Target Audience: Better cervical cancer screenings in Little Haiti
Six weeks after she started a new job as a cancer researcher at the University of Miami Health System, Erin Kobetz noticed a lump in her neck. Although she already had Hashimoto’s disease, an autoimmune disorder that can cause the thyroid gland to swell, Kobetz suspected something else was wrong.
During the next three weeks, she saw a series of doctors, who diagnosed her with thyroid cancer, and underwent surgery to remove her thyroid gland and neck lymph nodes. If not for her familiarity with the medical system, she says, the path from treatment to diagnosis likely would have been much longer.
Ultimately, the experience reaffirmed her commitment to reducing cancer disparities in minority and underserved communities, she says. “It’s not just something I pursue because I find it intellectually engaging. It means something to me personally.” Fifteen years later, she remains cancer-free.
Kobetz, a Miami native, joined the medical research staff at UM’s health system in 2004 after getting a doctorate in public health from the University of North Carolina at Chapel Hill. Interested in whether cervical cancer rates differed across Miami-Dade County, she discovered one area — the enclave known as Little Haiti — where women were four times more likely than women overall to have cervical cancer. Because cervical cancer is easily detectable, treatable and curable, she says, the higher incidence indicated an underutilization of health services.
Women ages 21-65 are urged to have a Pap smear to test for cervical cancer every three years. Haitian- American women, however, were foregoing the test due to a host of cultural, financial and social reasons, Kobetz says. In addition to difficulties accessing affordable health care, they had negative feelings toward Pap screening, including fears of violating modesty norms.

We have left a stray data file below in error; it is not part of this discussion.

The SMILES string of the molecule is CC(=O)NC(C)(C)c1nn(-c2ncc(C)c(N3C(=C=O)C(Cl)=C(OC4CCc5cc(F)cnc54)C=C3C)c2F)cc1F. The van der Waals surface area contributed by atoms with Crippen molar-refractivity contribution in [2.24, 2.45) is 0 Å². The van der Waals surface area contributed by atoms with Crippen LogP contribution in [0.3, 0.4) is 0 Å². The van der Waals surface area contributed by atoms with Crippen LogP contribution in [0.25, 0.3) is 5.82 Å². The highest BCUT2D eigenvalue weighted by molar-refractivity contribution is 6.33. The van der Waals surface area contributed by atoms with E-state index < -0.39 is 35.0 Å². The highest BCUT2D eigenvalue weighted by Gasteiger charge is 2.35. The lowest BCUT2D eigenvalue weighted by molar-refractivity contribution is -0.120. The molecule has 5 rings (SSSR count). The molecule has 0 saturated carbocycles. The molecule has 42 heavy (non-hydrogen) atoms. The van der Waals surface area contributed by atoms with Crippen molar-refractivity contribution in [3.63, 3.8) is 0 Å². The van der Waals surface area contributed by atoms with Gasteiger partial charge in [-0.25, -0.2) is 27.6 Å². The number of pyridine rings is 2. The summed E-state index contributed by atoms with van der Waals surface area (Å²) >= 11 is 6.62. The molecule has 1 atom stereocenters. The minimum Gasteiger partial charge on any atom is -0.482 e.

“Not only are women uncomfortable with the notion of exposing themselves to somebody who’s not their intimate partner,” she says, “there’s this idea that the speculum allows germs and other things to enter into the vagina.”
For years, medical researchers had studied whether allowing women to collect their own vaginal samples at home could increase cervical cancer screening in countries with high rates of the disease. Based on positive results from those studies, Kobetz began working with community leaders in Little Haiti to offer self-sampling device kits to local women. (Meanwhile, researchers also had proven the reliability of testing on self-collected samples vs. clinician-collected samples.) Each kit contained a long cotton-tipped swab and a plastic vial for holding the sample cells. To distribute the kits and provide information, Kobetz’s team hired community health workers — women who spoke Creole and were widely trusted. One worker, for example, was a popular local radio personality, Kobetz notes.
It turned out that most women in Little Haiti preferred self-sampling over Pap testing by a clinician, leading to an increase in cervical cancer screening. While that trend has continued, Kobetz says, it’s too early to tell if the incidence of cervical cancer among Little Haiti women has declined significantly. “Incidence rate is something that changes slowly,” she says. “But we are seeing a significant uptake in women who are being screened. We assume that with that uptake, the incidence rate will be lower.”
Since 2004, Kobetz has garnered about $25 million in federal money to support collaborative research in Little Haiti and other underserved areas. Last year, she helped launch a mobile outreach vehicle to bring cancer screenings to Little Haiti, Miami’s Liberty City, south Miami-Dade and LGBTQ neighborhoods. The vehicle also provides HIV/ AIDS screening and education. She says her work shows the need for researchers to actively engage with communities and not just “parachute in” and get out as quickly as possible.
“Initially, there weren’t many people who believed in the idea that you had to work with the community to get to the research questions that were important for achieving health equity,” she says. “That was a barrier that really, really changed with all the federal funding my colleagues and I received. It’s now an institutional priority.”
Read more in our February issue.
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